"Saturn's Titan: Surface Change, Ammonia, and Implications for Atmospheric and Tectonic Activity."
Before the Cassini-Huygens mission began bringing back crucial data about Saturn and its largest moon, Titan, scientists knew very little about the nature of Titan or its hazy atmosphere. It was thought of as a "pre-biotic Earth, frozen in time."
But now, Cassini instruments have provided tantalizing evidence that Titan is currently geologically active, recording what could be a large area where icy ammonia fog vents from the interior and falls to the local surface. The finding indicates that Titan continues to replenish its atmosphere today by outgassing ammonia, which serves as a source for the satellite's nitrogen-dominated atmosphere.
Scientists who recently authored the paper "Saturn's Titan: Surface Change, Ammonia, and Implications for Atmospheric and Tectonic Activity," conclude that distinct changes have occurred on or near the ground over a 73,000 square kilometer-area viewed by Cassini's Visual Infrared Mapping Spectrometer (VIMS) several times over a two-year period. The area in question - twice as large as Hawaii's Big Island -- was found to repeatedly grow and diminish in brightness from 2004-2006.
The scientists say the spectral signature of the reflective material is consistent with ammonia frost, most likely overlying water ice. They theorize that the brightened feature is due to ammonia frost that has vented from the interior and fallen to the surface. The later darkening of the bright frost could be explained by camouflaging from Titan's reddish hydrocarbon rain. Or the bright material could be darkened by weathering, chemical decomposition or evaporation.
The region in question is also comparable to the large volcano, Loki, on Jupiter's Io. "If the entire reflective region is part of the activity, its size is of Krakatoan proportions," says lead author Robert M. Nelson of NASA's Jet Propulsion Laboratory (JPL). "This may be the largest active surface region in the solar system."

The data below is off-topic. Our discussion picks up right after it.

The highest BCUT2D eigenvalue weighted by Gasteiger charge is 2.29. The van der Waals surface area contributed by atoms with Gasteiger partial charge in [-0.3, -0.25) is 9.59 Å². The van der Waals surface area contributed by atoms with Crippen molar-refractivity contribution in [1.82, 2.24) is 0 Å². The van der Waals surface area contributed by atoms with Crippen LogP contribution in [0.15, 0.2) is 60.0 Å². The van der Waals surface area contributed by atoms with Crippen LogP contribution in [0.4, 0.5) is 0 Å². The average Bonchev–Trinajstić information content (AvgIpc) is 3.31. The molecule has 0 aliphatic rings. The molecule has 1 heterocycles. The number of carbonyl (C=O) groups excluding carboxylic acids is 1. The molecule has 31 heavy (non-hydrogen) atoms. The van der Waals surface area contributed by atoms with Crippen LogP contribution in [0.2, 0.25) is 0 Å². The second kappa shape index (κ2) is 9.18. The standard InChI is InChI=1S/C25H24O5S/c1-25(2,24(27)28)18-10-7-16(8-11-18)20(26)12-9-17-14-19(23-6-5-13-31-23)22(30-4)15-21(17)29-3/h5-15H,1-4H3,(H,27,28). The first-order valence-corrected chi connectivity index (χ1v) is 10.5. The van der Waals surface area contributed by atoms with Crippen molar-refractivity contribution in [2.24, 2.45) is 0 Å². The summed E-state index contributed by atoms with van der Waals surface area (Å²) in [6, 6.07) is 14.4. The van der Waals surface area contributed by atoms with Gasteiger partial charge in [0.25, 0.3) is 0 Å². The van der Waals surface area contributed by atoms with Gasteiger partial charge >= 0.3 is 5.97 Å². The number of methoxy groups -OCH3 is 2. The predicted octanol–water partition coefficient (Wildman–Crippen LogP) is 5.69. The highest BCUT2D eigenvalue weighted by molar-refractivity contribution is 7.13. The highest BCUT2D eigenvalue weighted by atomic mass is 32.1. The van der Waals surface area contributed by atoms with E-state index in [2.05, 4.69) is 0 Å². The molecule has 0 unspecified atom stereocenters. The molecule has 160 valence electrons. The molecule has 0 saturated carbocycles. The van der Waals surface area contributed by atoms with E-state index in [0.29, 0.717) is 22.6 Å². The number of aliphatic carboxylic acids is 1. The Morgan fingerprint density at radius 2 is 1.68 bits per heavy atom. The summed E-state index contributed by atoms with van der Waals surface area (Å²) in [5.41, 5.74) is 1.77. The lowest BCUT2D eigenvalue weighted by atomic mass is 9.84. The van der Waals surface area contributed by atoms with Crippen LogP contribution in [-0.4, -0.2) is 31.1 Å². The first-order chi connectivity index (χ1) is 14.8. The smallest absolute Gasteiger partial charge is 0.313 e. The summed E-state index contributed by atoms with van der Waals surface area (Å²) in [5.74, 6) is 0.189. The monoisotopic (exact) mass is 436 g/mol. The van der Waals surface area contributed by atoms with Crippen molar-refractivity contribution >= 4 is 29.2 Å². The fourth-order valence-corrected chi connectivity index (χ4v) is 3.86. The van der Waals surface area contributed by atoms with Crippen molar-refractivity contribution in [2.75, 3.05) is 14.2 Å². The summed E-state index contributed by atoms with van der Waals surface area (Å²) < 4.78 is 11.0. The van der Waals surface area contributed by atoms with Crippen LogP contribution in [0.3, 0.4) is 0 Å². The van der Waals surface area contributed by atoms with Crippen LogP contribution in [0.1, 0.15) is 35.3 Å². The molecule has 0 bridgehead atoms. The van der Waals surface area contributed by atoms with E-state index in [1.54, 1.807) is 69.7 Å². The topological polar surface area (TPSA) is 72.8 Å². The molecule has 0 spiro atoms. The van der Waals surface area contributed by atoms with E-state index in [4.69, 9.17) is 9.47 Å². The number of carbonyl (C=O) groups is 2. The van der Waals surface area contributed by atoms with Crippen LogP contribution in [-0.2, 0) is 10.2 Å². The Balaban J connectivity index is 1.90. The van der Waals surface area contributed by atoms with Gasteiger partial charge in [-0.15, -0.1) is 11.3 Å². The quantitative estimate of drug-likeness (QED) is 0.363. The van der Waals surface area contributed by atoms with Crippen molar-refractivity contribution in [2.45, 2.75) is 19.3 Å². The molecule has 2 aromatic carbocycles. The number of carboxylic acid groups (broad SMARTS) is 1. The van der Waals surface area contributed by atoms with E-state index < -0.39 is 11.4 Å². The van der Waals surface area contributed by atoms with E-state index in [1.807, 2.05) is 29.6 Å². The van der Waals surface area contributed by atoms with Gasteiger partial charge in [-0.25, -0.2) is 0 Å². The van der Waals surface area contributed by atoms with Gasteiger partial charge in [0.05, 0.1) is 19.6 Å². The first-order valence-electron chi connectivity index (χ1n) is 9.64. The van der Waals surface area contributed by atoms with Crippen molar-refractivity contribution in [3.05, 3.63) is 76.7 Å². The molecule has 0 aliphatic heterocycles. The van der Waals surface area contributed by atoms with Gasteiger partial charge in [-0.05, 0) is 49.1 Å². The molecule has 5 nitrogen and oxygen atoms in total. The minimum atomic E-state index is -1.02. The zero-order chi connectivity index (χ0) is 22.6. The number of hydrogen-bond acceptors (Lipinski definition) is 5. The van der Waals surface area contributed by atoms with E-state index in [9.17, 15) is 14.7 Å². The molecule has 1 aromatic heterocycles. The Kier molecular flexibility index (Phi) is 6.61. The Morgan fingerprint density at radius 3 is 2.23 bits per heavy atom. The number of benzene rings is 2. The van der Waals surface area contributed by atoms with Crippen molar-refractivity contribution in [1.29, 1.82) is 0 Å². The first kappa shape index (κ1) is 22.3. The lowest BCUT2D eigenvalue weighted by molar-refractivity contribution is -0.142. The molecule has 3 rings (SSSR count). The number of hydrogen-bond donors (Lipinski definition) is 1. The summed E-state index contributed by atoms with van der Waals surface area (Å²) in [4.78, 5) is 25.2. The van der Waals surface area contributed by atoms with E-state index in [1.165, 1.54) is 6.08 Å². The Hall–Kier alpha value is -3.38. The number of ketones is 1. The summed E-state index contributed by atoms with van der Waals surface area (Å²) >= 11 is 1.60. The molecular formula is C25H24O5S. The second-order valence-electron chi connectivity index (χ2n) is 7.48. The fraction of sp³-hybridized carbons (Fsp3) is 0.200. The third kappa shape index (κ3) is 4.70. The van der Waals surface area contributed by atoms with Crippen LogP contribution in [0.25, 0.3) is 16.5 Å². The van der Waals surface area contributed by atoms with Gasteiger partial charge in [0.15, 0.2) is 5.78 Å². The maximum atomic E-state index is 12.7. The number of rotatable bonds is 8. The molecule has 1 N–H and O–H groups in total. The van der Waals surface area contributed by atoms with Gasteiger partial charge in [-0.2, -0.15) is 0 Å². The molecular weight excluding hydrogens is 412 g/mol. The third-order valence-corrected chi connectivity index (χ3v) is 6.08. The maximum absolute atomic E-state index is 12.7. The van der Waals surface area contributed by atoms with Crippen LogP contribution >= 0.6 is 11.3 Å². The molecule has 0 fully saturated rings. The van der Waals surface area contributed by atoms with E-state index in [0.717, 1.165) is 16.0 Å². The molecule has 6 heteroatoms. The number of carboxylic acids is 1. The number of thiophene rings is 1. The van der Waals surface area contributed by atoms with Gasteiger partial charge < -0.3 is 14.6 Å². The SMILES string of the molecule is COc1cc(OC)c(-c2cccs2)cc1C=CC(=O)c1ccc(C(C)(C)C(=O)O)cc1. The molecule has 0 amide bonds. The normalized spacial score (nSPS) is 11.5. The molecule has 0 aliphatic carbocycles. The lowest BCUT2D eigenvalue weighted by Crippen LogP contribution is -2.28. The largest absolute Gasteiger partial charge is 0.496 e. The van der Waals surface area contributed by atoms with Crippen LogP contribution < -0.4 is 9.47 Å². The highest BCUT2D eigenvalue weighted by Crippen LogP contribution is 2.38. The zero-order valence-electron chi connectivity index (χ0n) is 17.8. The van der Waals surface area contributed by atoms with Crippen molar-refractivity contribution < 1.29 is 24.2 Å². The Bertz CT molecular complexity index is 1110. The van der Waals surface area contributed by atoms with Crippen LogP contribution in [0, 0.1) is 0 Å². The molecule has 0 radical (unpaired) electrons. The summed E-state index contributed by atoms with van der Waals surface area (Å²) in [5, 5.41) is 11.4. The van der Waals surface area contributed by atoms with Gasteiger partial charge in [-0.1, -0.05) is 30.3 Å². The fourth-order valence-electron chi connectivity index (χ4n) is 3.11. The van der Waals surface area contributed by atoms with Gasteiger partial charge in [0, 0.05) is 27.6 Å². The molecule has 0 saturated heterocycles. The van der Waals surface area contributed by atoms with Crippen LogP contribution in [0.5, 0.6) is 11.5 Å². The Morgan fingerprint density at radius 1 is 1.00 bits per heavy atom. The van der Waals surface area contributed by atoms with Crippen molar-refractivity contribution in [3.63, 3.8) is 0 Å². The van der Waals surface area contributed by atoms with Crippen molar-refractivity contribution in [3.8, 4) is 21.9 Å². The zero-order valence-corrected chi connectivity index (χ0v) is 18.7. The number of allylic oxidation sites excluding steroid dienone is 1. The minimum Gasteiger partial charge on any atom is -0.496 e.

Reference: "Saturn's Titan: Surface Change, Ammonia, and Implications for Atmospheric and Tectonic Activity." Icarus, August 4, 2008
Scientists: R..M. Nelson, L.W. Kamp, D.L.Matson (JPL); PG.J. Irwin (Clarendon Lab, U.K.); K.H. Baines (JPL); M.D. Boryta Mt. San Antonio Coll.); F.E. Leader (JPL); R. Jaumann (Inst. for Planetary Exploration, Germany); W.D. Smythe (JPL) C. Sotin (U. Nantes); R. N. Clark (USGS Denver); D.P. Cruikshank (NASA Ames);P. Drossart (Obs. de Paris-Meudon); J.C. Pearl (NASA Goddard); B.W. Hapke (U of Pittsburgh); J. Lunine (U of AZ); M. Combes (Obs. de Paris); G. Bellucci (Inst. di Astrofisica Spaziale, Rome); J.-P. Bibring (Univ. de Paris Sud-Orsay); f. Capaccioni, P. Cerroni, A. Coradini, V. Formisano, G. Filacchione (Instit. Di Astrofisica Spaziale); R. Y. Langevin (Univ. de Paris Sud-Orsay); T. B McCord (U of WA); V. Mennella (Oservatorio Astronomico di Capodimonte); P.D. Nicholson (Cornell U.); B. Sicardy (Obs. de Paris-Meudon)